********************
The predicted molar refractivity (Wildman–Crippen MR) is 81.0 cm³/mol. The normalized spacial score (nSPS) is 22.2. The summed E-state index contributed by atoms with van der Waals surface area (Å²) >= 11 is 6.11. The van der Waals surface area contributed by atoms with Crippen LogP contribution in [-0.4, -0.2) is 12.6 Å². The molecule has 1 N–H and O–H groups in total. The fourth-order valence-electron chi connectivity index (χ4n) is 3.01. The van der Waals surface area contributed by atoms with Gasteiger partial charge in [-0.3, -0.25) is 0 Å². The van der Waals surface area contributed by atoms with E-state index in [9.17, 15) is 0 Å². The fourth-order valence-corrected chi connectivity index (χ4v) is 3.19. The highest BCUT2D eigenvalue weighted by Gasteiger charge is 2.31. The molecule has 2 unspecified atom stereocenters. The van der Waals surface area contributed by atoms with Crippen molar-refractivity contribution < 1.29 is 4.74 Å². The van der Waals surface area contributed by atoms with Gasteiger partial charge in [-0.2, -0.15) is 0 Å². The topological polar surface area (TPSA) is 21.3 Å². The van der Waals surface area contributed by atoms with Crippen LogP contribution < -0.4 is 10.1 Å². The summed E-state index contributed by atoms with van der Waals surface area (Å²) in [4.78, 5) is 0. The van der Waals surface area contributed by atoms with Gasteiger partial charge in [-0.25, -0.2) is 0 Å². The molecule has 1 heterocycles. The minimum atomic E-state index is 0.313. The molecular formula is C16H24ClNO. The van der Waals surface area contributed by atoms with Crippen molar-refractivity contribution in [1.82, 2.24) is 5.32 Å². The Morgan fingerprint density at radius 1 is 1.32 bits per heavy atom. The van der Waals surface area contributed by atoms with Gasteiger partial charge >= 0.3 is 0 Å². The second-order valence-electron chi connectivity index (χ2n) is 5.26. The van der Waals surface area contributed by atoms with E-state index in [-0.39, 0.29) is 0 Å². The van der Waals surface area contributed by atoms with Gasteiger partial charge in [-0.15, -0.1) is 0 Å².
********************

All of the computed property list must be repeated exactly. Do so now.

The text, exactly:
The predicted molar refractivity (Wildman–Crippen MR) is 81.0 cm³/mol. The normalized spacial score (nSPS) is 22.2. The summed E-state index contributed by atoms with van der Waals surface area (Å²) >= 11 is 6.11. The van der Waals surface area contributed by atoms with Crippen LogP contribution in [-0.4, -0.2) is 12.6 Å². The molecule has 1 N–H and O–H groups in total. The fourth-order valence-electron chi connectivity index (χ4n) is 3.01. The van der Waals surface area contributed by atoms with Gasteiger partial charge in [-0.3, -0.25) is 0 Å². The van der Waals surface area contributed by atoms with E-state index in [9.17, 15) is 0 Å². The fourth-order valence-corrected chi connectivity index (χ4v) is 3.19. The highest BCUT2D eigenvalue weighted by Gasteiger charge is 2.31. The molecule has 2 unspecified atom stereocenters. The van der Waals surface area contributed by atoms with Crippen molar-refractivity contribution < 1.29 is 4.74 Å². The van der Waals surface area contributed by atoms with Gasteiger partial charge in [-0.2, -0.15) is 0 Å². The topological polar surface area (TPSA) is 21.3 Å². The van der Waals surface area contributed by atoms with Crippen LogP contribution < -0.4 is 10.1 Å². The summed E-state index contributed by atoms with van der Waals surface area (Å²) in [4.78, 5) is 0. The van der Waals surface area contributed by atoms with Gasteiger partial charge in [-0.25, -0.2) is 0 Å². The molecule has 1 heterocycles. The minimum atomic E-state index is 0.313. The molecular formula is C16H24ClNO. The van der Waals surface area contributed by atoms with Crippen molar-refractivity contribution in [1.82, 2.24) is 5.32 Å². The Morgan fingerprint density at radius 1 is 1.32 bits per heavy atom. The van der Waals surface area contributed by atoms with Gasteiger partial charge >= 0.3 is 0 Å². The second-order valence-electron chi connectivity index (χ2n) is 5.26. The van der Waals surface area contributed by atoms with E-state index in [-0.39, 0.29) is 0 Å². The van der Waals surface area contributed by atoms with Gasteiger partial charge in [-0.15, -0.1) is 0 Å².